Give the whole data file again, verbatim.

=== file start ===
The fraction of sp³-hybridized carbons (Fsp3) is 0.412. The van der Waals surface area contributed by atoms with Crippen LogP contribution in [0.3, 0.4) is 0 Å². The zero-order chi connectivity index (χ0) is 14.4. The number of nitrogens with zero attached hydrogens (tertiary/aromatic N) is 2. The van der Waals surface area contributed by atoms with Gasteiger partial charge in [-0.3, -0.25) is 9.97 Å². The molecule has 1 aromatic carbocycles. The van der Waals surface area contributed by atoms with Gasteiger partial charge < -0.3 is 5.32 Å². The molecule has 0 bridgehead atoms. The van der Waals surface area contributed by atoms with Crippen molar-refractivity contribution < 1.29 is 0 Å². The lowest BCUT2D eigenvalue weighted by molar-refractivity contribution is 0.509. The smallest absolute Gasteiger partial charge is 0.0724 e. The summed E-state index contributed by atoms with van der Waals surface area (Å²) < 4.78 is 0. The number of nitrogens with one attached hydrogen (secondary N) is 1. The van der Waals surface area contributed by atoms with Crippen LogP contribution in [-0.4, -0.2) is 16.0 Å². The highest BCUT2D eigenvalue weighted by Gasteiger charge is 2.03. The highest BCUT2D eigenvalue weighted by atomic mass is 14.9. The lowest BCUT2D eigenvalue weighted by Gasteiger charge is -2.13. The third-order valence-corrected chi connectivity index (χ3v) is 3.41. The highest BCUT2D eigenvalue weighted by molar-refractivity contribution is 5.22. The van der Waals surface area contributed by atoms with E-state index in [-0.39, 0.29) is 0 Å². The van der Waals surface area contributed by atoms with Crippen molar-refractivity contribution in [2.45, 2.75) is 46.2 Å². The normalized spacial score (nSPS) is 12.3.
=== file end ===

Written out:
The fraction of sp³-hybridized carbons (Fsp3) is 0.412. The van der Waals surface area contributed by atoms with Crippen LogP contribution in [0.3, 0.4) is 0 Å². The zero-order chi connectivity index (χ0) is 14.4. The number of nitrogens with zero attached hydrogens (tertiary/aromatic N) is 2. The van der Waals surface area contributed by atoms with Gasteiger partial charge in [-0.3, -0.25) is 9.97 Å². The molecule has 1 aromatic carbocycles. The van der Waals surface area contributed by atoms with Gasteiger partial charge < -0.3 is 5.32 Å². The molecule has 0 bridgehead atoms. The van der Waals surface area contributed by atoms with Crippen molar-refractivity contribution < 1.29 is 0 Å². The lowest BCUT2D eigenvalue weighted by molar-refractivity contribution is 0.509. The smallest absolute Gasteiger partial charge is 0.0724 e. The summed E-state index contributed by atoms with van der Waals surface area (Å²) < 4.78 is 0. The number of nitrogens with one attached hydrogen (secondary N) is 1. The van der Waals surface area contributed by atoms with Crippen LogP contribution in [-0.4, -0.2) is 16.0 Å². The highest BCUT2D eigenvalue weighted by Gasteiger charge is 2.03. The highest BCUT2D eigenvalue weighted by atomic mass is 14.9. The lowest BCUT2D eigenvalue weighted by Gasteiger charge is -2.13. The third-order valence-corrected chi connectivity index (χ3v) is 3.41. The highest BCUT2D eigenvalue weighted by molar-refractivity contribution is 5.22. The van der Waals surface area contributed by atoms with E-state index in [-0.39, 0.29) is 0 Å². The van der Waals surface area contributed by atoms with Crippen molar-refractivity contribution in [2.45, 2.75) is 46.2 Å². The normalized spacial score (nSPS) is 12.3.